This condition is a concern in all large (especially deep chested) breeds and happens when the stomach twists and traps the stomach contents and gases. This then leads to rapid swelling of the abdomen. It occurs normally when a dog eats too quickly and gulps down air with the food or if the dog exercises straight after food without resting. If not treated this condition can be fatal so immediate veterinary attention is required. Symptoms of bloat include pacing, whining, panting, pain, distress, agitated, vomiting, retching and a large swollen abdomen.
  • Von Willebrands Disease
    This disease is passed on genetically in GSD’s and so care should be taken with breeders not to continue on this gene. GSD's with this disease are missing a particular clotting factor, the Von Willebrands Factor, which stops the blood from clotting when they have an injury or accident. Unfortunately GSD's with this disease are unable to control a bleeding wound, which in a normal accident would have been only a minor incident. In extreme cases blood transfusions can be carried out to replace the blood lost. GSD'S with this disease may also have symptoms such as blood in their faeces, nose bleeds and some blood in their urine.
  • Progressive Posterior Paresis
    This is a genetic disorder that affects GSD's and causes paralysis to one or both hind legs. It has been a genetic disorder that is still around mainly through poor breeding. Genetic tests can be done on parents before breeding to see if either is a carrier. It starts as a gradual paralysis in the hindquarters and signs to look out for include stiffness, weak hind limbs, lethargy and general problems moving around. There is currently no cure for this disease other than exercise and physical therapy such as swimming to ease the pain and slow onset of the symptoms.
  • Perianal Fistulas
    GSD's make up 80% of all perianal fistula cases, so it is a very common condition known with this breed. Perianal fistulas are abnormal openings around the anal area which become painful and infected. They can be visually seen and the dog may try and lick the affected area, which will be sore and red. It can be very painful and they may cry when passing faeces so care must be taken when lifting the tail to inspect them. Medical and surgical treatments are available for this condition but it can re-occur.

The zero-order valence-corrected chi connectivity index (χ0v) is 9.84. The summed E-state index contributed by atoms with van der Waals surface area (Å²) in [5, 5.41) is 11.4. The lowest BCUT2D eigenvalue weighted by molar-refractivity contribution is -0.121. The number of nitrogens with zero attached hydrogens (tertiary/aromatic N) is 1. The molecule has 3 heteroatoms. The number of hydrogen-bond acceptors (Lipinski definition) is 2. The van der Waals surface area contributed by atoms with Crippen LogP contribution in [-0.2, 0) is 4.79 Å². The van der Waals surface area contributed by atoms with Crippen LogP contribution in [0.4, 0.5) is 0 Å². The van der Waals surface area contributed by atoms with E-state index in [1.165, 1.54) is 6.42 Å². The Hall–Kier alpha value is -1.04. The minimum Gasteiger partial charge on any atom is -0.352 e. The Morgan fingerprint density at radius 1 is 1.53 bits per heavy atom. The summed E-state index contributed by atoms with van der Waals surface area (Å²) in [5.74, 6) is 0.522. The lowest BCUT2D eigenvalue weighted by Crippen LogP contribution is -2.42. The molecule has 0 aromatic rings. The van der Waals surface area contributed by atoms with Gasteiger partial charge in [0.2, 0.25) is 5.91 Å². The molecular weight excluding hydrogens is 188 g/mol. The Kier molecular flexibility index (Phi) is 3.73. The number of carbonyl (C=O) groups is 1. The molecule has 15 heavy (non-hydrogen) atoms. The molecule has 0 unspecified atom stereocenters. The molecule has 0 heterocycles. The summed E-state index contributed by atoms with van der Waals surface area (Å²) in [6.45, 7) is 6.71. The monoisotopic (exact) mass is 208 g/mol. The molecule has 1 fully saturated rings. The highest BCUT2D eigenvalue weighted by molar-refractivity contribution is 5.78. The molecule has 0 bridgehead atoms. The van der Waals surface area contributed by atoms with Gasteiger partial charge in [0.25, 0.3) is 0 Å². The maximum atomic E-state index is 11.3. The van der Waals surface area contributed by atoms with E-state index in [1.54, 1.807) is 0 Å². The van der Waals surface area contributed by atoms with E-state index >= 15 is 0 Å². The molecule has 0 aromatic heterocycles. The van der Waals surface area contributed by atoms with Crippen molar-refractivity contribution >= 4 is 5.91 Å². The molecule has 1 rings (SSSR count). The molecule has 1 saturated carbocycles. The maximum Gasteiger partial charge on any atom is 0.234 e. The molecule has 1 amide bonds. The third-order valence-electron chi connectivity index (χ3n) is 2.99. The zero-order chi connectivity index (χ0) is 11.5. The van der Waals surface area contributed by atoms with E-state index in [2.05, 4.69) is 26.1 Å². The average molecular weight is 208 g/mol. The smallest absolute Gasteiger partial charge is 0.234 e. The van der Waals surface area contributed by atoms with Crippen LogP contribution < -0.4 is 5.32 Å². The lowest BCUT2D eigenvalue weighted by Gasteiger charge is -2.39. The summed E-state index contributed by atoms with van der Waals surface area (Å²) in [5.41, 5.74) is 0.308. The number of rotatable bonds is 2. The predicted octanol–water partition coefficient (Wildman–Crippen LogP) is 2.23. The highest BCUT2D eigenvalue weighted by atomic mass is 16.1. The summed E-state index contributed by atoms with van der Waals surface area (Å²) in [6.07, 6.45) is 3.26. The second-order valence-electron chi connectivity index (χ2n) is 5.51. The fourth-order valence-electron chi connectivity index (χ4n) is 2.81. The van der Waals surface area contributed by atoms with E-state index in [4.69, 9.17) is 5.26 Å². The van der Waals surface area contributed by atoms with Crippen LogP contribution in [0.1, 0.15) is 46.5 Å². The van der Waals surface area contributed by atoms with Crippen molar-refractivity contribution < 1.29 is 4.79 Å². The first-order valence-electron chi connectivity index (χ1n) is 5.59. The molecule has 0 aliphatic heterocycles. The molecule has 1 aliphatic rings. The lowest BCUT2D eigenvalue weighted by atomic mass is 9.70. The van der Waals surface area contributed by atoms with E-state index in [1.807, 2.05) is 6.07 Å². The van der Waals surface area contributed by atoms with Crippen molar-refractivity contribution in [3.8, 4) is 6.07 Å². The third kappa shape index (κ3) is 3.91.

• Canine Degenerative Myelopathy
    This disease normally affects older GSD'S and is a progressive disease of the spinal cord normally between 7-14 years old. The disease makes it hard for them to stand up right on their hind limbs. Initial symptoms can be seen with the dog dragging its hind feet and crossing its legs when walking. This disease cannot be cured but physiotherapy may prolong the time the dog can remain mobile on its feet.
  • Exocrine Pancreatic Insufficiency
    This disease is also called maldigestion syndrome and is very common in GSD's. It affects the pancreas from being able to successfully break down fats, starches and proteins from the food eaten, so that it would normally be small enough to be absorbed by the intestines. As they can't absorb the nutrients from the food adequately, the dog will have deficiencies even though they are eating lots! Symptoms are easy to notice and include weight loss, poor skin and coat, diarrhoea and undigested food in faeces. They will also be very hungry as the body constantly thinks they are not getting enough food. Treatment is available but will need to be given for life, which can be very expensive.